Searching for aroha in Aranui
'The community keeps us going'CHARLES ANDERSON
In the most deprived block of the most deprived suburb of Christchurch, Damien Rahurahu leant over his fence and inspected his "million dollar view". Up until recently he lived off $20 a week.
There was a playground and a school and families walking their children in strollers. Over the other side of the park was a Salvation Army drop-in centre that Rahurahu felt bad about using so often that occasionally he travelled to the Linwood centre to get food.
When he first arrived in Aranui about two-and-a-half years ago, he had nothing. The earthquakes had forced him from his rental home. Then the June 2011 earthquake forced him from his brother's garage. Because of a mix-up in his entitlements, he lived for two and a half years on $20 a week from a sickness benefit. As a teenager he had been diagnosed with post-traumatic stress disorder due to a childhood trauma.
When he moved to Hampshire St, people said that the ring road around Wainoni park was the worst in the city. It had a reputation. It was poor. It had issues with crime. A short walk away were hollowed-out cars, graffiti-splattered shops and outlets with names like "Coin Save".
But when he got there Rahurahu discovered a different place.
"The neighbourhood here provided for me. I had nothing. They gave me a fridge and filled it with food. The community keeps us going."
But according to the latest New Zealand Deprivation Index, Rahurahu lives in the most deprived part of the most deprived suburb in the city. On a scale of 1 to 10, Aranui was a 10. The result was the same as it was at the last index in 2006. While one area in Avonside scored lower, the Aranui ring road was the most dramatic example of widespread deprivation.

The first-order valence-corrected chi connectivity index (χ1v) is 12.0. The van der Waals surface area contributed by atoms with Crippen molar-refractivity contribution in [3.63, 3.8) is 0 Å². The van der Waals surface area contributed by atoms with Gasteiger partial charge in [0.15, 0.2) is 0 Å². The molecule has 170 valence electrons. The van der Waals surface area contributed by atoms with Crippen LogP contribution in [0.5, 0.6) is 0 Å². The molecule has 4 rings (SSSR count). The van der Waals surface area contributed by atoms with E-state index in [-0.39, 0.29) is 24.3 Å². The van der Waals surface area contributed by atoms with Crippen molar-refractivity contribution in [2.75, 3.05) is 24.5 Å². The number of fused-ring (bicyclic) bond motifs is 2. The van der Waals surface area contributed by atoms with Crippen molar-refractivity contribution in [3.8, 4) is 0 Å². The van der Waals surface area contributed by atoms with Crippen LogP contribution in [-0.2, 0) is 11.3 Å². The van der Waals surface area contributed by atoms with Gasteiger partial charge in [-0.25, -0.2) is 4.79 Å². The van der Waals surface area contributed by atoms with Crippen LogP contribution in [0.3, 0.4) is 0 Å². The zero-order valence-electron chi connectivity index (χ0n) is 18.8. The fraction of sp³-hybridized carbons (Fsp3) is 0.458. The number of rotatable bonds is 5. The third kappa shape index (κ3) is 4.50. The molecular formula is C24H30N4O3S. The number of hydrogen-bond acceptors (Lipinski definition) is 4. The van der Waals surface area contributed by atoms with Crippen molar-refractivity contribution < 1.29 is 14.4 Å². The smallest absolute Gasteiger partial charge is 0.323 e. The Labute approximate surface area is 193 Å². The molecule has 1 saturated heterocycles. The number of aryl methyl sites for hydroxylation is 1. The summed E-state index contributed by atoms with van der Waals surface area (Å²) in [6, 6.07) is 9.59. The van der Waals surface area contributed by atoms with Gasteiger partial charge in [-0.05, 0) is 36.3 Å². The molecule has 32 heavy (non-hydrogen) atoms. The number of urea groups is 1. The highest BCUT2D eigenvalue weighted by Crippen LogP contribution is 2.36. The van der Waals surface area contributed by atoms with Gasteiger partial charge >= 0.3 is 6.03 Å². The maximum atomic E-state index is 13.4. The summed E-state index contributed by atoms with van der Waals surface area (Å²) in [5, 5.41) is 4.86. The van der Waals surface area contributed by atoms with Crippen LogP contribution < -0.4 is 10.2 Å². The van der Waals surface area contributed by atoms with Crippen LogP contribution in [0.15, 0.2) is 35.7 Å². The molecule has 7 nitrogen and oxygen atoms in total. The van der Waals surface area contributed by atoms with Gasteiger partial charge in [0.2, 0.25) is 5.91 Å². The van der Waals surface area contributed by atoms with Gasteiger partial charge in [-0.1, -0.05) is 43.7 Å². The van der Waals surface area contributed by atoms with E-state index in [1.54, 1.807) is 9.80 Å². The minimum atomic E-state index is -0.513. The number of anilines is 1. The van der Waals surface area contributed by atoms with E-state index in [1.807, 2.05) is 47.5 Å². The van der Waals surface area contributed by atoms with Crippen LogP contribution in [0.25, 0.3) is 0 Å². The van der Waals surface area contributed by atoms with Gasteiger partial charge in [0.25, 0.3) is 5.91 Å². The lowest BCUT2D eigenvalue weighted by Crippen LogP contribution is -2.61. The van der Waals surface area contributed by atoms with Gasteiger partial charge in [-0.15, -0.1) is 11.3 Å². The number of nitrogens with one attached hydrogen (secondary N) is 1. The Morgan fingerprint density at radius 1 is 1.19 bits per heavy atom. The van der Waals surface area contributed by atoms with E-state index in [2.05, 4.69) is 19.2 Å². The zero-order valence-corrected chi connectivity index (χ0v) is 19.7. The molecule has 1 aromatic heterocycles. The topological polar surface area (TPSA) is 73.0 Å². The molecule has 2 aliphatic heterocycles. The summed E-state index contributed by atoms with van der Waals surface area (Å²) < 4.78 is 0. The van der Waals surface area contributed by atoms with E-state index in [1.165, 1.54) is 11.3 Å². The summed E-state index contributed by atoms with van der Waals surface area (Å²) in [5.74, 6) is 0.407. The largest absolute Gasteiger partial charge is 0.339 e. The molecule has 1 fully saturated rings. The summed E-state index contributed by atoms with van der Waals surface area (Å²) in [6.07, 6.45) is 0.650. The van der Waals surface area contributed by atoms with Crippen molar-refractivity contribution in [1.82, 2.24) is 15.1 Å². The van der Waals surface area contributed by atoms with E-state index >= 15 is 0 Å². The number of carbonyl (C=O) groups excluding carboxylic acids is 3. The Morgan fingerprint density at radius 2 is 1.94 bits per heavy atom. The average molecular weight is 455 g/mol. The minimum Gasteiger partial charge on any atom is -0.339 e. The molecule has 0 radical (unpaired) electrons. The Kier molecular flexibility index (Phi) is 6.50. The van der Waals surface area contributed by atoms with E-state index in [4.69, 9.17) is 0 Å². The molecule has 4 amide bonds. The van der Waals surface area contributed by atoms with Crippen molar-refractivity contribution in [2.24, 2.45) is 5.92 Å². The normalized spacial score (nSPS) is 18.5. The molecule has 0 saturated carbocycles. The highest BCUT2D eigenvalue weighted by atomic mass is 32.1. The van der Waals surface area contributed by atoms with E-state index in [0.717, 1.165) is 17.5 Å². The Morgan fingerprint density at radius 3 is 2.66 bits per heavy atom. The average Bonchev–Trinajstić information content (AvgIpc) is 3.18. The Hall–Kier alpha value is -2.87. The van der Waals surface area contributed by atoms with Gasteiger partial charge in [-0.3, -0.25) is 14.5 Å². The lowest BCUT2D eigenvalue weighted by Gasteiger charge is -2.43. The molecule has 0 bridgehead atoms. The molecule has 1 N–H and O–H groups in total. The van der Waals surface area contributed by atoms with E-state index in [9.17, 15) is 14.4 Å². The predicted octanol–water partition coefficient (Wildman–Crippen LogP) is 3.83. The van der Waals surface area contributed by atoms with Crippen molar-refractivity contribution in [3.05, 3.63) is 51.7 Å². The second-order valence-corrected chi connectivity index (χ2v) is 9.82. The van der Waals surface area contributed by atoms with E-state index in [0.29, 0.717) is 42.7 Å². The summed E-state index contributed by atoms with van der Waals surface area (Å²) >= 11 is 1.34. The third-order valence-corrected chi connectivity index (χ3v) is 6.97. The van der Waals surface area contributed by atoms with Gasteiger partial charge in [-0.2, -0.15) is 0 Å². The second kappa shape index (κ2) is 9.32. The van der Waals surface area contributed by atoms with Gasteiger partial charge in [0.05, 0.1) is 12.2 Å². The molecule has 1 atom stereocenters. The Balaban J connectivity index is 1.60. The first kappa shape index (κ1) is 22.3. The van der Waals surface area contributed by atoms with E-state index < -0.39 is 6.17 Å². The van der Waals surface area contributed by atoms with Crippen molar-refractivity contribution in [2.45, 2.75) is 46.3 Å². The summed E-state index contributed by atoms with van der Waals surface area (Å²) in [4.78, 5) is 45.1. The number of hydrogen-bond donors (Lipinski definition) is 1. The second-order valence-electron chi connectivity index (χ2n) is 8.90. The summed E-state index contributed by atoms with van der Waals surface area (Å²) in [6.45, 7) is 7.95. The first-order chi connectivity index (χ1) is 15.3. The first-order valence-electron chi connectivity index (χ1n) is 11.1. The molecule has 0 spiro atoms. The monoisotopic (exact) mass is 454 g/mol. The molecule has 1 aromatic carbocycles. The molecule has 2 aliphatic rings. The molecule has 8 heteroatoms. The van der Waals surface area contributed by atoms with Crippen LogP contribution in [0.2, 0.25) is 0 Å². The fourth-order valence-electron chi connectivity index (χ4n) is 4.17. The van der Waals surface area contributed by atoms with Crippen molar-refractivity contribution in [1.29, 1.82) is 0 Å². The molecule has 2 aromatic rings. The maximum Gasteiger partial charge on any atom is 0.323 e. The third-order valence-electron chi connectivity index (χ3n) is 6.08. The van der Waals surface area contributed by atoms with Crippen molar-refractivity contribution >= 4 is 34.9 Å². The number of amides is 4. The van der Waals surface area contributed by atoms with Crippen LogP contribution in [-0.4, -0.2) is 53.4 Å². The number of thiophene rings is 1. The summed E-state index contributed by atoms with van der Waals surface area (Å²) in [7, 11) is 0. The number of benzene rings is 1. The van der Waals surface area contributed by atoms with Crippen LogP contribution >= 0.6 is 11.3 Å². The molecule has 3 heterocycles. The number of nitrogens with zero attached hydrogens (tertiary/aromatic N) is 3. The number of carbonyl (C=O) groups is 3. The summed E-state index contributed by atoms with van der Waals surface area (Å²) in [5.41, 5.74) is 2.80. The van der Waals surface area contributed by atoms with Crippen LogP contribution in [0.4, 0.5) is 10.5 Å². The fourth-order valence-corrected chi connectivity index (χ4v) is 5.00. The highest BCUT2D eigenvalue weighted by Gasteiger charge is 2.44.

Nearby Phillipstown, Waltham, Bexley and Avonside all scored nine on the index. A pocket of Aidenfield, a new subdivision in Halswell, was the least deprived area in the city.
The index was based on census data like home ownership, income, living space and access to a vehicle.
Rahurahu lived in a one-bedroom state house. Now, he was given $77 a week. The median personal income for the block was $13,800. Citywide it was more than double that. In the Aidenfield block it was $47,500. Also, Rahurahu did not have a car.
On paper, this pocket of Aranui was an easy target, Rahurahu said.
"But we would rather people know us for who we are, not the neighbourhood we live in."
At 28 years old, he was feeling older. He had started cleaning up his small front garden that used to be littered with broken televisions. Now, it was freshly mown. He wanted to get back into cooking, a job he once had and still loved. But he had also been in prison for more than two years after assaulting someone with a baseball bat. He had spent the better part of his teenage years in court. He said he had come out on the "bright side" but now struggled to get work due to his past.
"It's my fault to be in the situation I am in but still it would be good to get a bit more help."
Six-and-a-half years on from leaving prison, Rahurahu did not see much way forward.
The winter would be tough, he said. He only had an old heater that chewed through about $6 an hour. He had to be careful when he turned it on. Rahurahu had three children to three different mothers. One of them, who is now nine, he never saw. The two others came around most days but it was difficult that there was not much he could offer them.
All he had was his "million-dollar view".
"Everywhere else they are staring at houses." There had been discussions about building a new super school in the park but Rahurahu said he would do everything to stop that happening. He wanted to keep his view.
"Leave us with what we have got. It's all we have got."
- The Press
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